Metropolitan pays Bill Payne £412,897 as it shakes up its governance structures
Record payout for ex-housing association boss
Housing chiefs’ pay has broken the £400,000 barrier for the first time after one of the UK’s largest social landlords agreed a massive compensation pay-off for its former boss.
Housing association Metropolitan paid Bill Payne £412,897 in 2011/12, according to its annual accounts which were released this month.
His total remuneration includes a £209,163 compensation package which the association flagged up to the Homes and Communities Agency, the social housing watchdog. Mr Payne had been chief executive for four years.
John Belcher was previously the sector’s highest paid chief executive when his salary hit £391,000 in 2009, shortly before he resigned from Anchor Trust.
The compensation package for Mr Payne, who left Metropolitan at the end of 2011, was agreed by the association’s board after it sought legal advice, said its interim chief executive, the troubleshooting consultant Peter Cleland. ‘He was paid what he was entitled to be paid,’ he added.
Colin Inniss, a UNISON officer, described Mr Payne’s pay package as a ‘disgrace’ and ‘deeply unfair’.
The news came as Metropolitan, which has been subject to regulatory concern over its regeneration schemes, undergoes a £9.5 million shake-up of its legal and governance structures.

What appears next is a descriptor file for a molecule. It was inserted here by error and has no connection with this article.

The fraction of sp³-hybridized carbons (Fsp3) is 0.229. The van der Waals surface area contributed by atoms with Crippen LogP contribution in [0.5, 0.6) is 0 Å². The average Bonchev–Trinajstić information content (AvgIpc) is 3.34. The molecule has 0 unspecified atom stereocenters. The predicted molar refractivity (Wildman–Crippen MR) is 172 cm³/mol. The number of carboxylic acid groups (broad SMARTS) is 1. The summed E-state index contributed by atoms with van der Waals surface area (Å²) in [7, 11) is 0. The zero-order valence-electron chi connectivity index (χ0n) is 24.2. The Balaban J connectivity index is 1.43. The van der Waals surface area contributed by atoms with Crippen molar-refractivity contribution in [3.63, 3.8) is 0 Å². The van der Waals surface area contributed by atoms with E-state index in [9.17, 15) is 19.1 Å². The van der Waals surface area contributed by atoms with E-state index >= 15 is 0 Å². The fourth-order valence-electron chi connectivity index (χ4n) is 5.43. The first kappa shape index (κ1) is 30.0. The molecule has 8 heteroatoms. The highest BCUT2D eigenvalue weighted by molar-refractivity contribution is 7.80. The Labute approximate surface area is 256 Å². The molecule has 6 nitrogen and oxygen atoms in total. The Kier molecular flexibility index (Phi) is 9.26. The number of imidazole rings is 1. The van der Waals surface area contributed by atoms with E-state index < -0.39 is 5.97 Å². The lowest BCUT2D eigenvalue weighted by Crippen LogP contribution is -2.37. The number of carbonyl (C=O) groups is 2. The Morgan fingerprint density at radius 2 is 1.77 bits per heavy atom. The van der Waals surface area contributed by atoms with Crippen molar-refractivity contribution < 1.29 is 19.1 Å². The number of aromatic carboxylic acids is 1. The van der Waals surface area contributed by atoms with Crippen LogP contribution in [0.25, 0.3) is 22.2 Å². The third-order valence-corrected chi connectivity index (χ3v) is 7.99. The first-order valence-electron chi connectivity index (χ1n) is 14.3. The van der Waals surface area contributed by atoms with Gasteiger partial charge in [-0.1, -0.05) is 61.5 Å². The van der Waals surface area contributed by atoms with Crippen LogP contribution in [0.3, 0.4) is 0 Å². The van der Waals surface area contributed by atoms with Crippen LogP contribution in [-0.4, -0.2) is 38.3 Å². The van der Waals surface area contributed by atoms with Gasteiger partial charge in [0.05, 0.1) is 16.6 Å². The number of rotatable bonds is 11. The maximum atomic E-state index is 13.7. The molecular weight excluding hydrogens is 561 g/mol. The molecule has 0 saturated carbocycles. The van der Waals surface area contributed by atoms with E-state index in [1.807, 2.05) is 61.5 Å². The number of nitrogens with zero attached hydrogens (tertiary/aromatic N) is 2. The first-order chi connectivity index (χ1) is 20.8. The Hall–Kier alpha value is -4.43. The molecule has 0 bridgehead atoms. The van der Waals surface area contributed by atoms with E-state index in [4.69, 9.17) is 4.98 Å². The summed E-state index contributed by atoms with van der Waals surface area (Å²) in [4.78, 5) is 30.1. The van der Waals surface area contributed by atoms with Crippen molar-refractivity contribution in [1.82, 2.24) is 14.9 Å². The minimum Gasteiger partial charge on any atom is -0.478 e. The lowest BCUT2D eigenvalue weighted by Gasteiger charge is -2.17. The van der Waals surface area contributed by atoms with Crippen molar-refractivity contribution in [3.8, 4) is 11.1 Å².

Four members of the 13-strong board resigned this month after new good practice rules restricting board tenure to six years were adopted.
The chair of Metropolitan’s audit committee had served for 12 years - three years longer than recommended by the National Housing Federation’s good practice guidance.
The London-based association’s chair and former Labour government minister Barbara Roche will remain beyond six years to help newly appointed chief executive Brian Johnson settle in. Ms Roche is expected to step down by the annual general meeting in September 2013.
36,000-home Metropolitan’s financial statement also confirmed its massive Clapham Park regeneration project in Lambeth had increased its exposure to financial risk.
It stated the subsidiary managing the scheme would be subject to ‘strengthened governance arrangements; close scrutiny and accountability to Metropolitan board’.
The subsidiary needs around £240 million to complete the project. The parent association has pledged up to £50 million, the rest is being sought from lenders.
Mr Payne said: ‘It is down to boards and remuneration committees to decide how much and why chief executives are paid.’